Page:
In 415 BCE, a fleet of over 130 Athenian and allied trireme ships, accompanied by more than a hundred supply boats, reached the eastern shores of Sicily on the pretext of combating the potential threat posed by Syracuse. While most Sicilian communities on that stretch of coastline wanted nothing to do with the Athenian expedition, the cities of Naxos and Catana allowed the foreigners into their walls, albeit the latter city took some coercion. After expelling the minority pro-Syracusan party in Catana, the Athenians built their camp there, reportedly housing more than 7,000 hoplites, skirmishers and some cavalry in or around the premises.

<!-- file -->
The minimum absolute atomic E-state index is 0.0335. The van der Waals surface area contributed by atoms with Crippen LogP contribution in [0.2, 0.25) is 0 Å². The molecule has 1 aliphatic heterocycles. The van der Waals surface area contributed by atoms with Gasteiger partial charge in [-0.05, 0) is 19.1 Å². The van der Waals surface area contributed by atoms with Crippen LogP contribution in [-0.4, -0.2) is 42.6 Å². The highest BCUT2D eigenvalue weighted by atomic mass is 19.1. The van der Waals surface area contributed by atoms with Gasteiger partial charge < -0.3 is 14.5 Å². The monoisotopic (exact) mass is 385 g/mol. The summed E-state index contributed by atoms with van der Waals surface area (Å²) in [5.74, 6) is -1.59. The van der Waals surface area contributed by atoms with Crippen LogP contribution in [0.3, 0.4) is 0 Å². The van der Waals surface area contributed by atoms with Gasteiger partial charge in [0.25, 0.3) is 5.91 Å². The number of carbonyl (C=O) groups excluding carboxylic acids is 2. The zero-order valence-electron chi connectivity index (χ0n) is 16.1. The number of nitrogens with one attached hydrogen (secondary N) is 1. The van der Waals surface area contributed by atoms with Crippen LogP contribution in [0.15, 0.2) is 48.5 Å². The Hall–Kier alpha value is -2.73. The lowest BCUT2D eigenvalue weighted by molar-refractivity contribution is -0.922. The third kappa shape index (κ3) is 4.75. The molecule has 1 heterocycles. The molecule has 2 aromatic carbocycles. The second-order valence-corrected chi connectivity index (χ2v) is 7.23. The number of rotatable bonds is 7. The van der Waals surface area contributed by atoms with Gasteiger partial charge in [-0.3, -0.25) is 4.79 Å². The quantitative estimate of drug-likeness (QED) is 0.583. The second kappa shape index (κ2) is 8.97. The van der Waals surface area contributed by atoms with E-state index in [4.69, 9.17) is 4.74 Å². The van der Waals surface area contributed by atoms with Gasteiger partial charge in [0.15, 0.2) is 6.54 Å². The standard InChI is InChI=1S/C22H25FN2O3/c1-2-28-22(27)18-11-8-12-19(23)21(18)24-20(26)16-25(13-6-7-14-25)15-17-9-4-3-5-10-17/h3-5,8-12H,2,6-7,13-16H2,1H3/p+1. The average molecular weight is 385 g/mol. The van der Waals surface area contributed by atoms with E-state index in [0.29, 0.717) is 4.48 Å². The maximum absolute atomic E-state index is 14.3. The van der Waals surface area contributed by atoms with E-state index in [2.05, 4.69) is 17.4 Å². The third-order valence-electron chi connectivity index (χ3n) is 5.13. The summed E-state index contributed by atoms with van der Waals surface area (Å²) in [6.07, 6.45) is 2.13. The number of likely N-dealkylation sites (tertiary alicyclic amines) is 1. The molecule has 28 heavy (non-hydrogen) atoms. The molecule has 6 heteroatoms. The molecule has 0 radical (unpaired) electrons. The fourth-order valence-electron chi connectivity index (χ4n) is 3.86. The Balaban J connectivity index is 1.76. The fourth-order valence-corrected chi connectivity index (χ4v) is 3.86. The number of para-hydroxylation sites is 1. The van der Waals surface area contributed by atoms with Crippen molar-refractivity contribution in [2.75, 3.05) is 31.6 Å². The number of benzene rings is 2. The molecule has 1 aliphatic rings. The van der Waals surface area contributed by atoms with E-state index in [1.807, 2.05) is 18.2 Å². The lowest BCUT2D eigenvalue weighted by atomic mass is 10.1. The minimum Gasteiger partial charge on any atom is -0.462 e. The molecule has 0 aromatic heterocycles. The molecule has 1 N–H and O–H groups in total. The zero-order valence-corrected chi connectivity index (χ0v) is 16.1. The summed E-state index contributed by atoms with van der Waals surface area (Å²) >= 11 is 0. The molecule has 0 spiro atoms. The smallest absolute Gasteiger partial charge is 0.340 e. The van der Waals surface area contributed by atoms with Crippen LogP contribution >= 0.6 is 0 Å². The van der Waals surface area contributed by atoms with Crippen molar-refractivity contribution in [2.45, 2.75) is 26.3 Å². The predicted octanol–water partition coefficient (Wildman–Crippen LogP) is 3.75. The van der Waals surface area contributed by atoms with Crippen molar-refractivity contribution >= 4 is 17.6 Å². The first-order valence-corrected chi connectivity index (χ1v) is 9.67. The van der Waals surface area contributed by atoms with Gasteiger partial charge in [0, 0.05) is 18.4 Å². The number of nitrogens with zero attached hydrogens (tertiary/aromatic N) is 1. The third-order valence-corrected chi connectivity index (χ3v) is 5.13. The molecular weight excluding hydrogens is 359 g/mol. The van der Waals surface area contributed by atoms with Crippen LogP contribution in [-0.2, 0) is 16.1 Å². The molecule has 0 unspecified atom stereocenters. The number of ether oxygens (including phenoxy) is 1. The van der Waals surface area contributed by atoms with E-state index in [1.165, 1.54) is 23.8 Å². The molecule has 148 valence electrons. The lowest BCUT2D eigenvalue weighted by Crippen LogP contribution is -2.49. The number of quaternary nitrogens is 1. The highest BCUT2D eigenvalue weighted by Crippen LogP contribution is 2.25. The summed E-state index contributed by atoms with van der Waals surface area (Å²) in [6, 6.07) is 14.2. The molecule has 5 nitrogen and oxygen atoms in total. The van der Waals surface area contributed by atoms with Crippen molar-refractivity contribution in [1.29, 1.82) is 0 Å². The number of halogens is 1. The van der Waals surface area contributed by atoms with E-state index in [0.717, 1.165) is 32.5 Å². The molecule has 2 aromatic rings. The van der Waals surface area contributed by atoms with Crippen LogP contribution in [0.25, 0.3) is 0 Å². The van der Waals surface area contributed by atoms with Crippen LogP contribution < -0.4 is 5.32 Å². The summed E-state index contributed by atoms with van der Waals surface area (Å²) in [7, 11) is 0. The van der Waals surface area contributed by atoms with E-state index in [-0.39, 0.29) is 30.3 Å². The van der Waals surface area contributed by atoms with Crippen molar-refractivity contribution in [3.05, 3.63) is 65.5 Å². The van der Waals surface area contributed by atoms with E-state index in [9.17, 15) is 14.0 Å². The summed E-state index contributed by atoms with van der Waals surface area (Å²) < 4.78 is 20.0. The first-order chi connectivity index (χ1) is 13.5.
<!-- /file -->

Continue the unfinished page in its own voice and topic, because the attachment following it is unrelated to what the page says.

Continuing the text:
At least one prominent member of the pro-Syracusan party managed to stay behind in Catana. The unnamed man began taking notes about the Athenian forces, such as repetitious schedules, the locations of armories and even the positioning of their sleeping quarters. After memorizing such details, the man departed from Catana and rushed to Syracuse. As the refugee was a well-known member of the downfallen pro-Syracusan party in Catana, the contacts that he had in Syracuse vouched for his loyalty, and the military leaders of the city took his words with all seriousness. Once allowed to speak, he vividly described to the Syracusans the layout of the Athenian camp, as well as their daily routine. He claimed that the camp became especially lazy at night and that the Athenian warriors would leave their weapons outside the city walls while they slept without their armor in makeshift barracks within Catana. In addition to this, the informant also swore that there was still a spirited pro-Syracuse core of the population in Catana that would betray the Athenians if given a chance.